Last Updated: Thursday, 7 a.m.
Anna Pehota, 75, shot her 77-year-old husband John this afternoon at 132 Sanchez Avenue in the Hammock, then called 911. The man was killed. Pehota was charged with second-degree murder and booked at the Flagler County jail late Wednesday evening after detectives determined she shot her husband without provocation after an argument.
The shooting took place in a trailer along a thickly wooded dirt road south of 16th Road, not far from the Publix shopping center on State Road A1A, in a section of the Hammock where trailers and mansions share the same tree canopies.
The Pehotas have owned the 1,400-square-foot pink-trimmed trailer since 1993. Anna Pehota called 911 just after 4:30 p.m. to say that she thought she’d killed her husband, and that she’d shot him three times.
Flagler County Sheriff’s deputies were on scene within minutes and ordered the woman out of the house. She complied, and was taken into custody. An emergency airlift helicopter was initially called for, but paramedics pronounced the man dead just before 5 p.m.
Two neighbors spoke of seeing the Pehotas frequently walk their dog in the neighborhood, a small Yorkie. Even on the hottest days, John Pehota, an older man, would be wearing long sleeves, one neighbor said.
Anna Pehota was at one time a well-known artist in Florida. Some of her works (called “different Worlds”) were exhibited in the Judicial Meeting Room of the Florida Supreme Court Building in Tallahassee in the early 2000s. She had also contributed art works for charitable events.
Ten years ago, in a letter to the editor at the News-Journal, John Pehota described himself as “a disabled 68-year-old man living in Flagler County for 16 years, with a debilitating heart condition.” He was writing to note that the county commission was ignoring the needs of “handicapped residents of this county. I am physically unable to walk, let alone carry the implements needed to catch a fresh meal from the free ocean that borders our great country,” he wrote.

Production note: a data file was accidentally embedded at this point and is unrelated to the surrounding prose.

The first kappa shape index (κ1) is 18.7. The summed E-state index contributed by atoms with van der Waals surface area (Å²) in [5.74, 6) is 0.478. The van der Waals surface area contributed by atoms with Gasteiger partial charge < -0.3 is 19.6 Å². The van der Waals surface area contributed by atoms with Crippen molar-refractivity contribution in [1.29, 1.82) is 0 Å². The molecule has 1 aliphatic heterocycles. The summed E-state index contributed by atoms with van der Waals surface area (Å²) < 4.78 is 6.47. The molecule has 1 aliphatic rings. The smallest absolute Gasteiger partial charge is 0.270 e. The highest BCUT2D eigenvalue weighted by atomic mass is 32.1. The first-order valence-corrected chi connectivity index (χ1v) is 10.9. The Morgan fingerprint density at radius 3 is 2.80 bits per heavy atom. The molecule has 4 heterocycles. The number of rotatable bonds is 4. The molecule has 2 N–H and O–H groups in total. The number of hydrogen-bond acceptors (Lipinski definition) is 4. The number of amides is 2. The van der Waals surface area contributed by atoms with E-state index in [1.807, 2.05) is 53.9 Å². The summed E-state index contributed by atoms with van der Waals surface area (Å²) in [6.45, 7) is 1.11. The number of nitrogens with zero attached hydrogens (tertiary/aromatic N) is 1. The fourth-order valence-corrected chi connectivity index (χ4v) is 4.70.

“Since the ban on beach-going vehicles has taken place, I haven’t been able to acquire a fresh fish, nor have I been able to partake of the God-given privilege of using the beach that I so enjoyed since I bought my home in The Hammock.” He implored commissioners to reopen the beaches to wheeled vehicles. “With all due respect, if the wheels on the turtle vehicles (which have been banned) won’t harm the turtles, then neither will mine nor any of the others that respect the county’s wishes,” he wrote.
The shooting took place one street over from where, in June 2013, Charles Massey and Justin Boyles brutalized and eventually–in the Hammock or at Flagler Estates–murdered Edward Mullener in what had started as a dispute over a woman. The men incinerated Mullener’s body in a car that was found in Flagler Estates. (Massey pleaded to second-degree murder and has yet to be sentenced. The sentencing is pending Boyles’s trial, which begins in St. Johns County in early November.)
The scene on Sanchez Avenue is currently sealed off and swarming with law enforcement officers. A news helicopter began hovering over the scene at 6:30 p.m., and left 20 minutes later.
A sheriff’s spokesman arrived at the scene at 6:15 p.m. At 6:45, he said–without naming the shooter–that she was detained and being interviewed by detectives at another location.
“We’re obtaining a warrant to go into the home to process the scene,” Jim Troiano, the sheriff’s chief spokesman, said.
It wasn’t yet clear whether the gun had been recovered, or what type of gun it was. Pehota, meanwhile, has “provided some information,” the spokesman said, regarding the motive behind the shooting, but Troiano was not at liberty to release that information.
The sheriff had been to the house four times since 2013, Troiano said: twice as assistance calls (involving no criminal activity), once for a medical issue, and once for a 911 issue.
The scene was not expected to be cleared for several hours more tonight: the warrant had not yet been delivered by nightfall, nor had the medical examiner arrived. The body may not be removed
A neighbor took in the dog.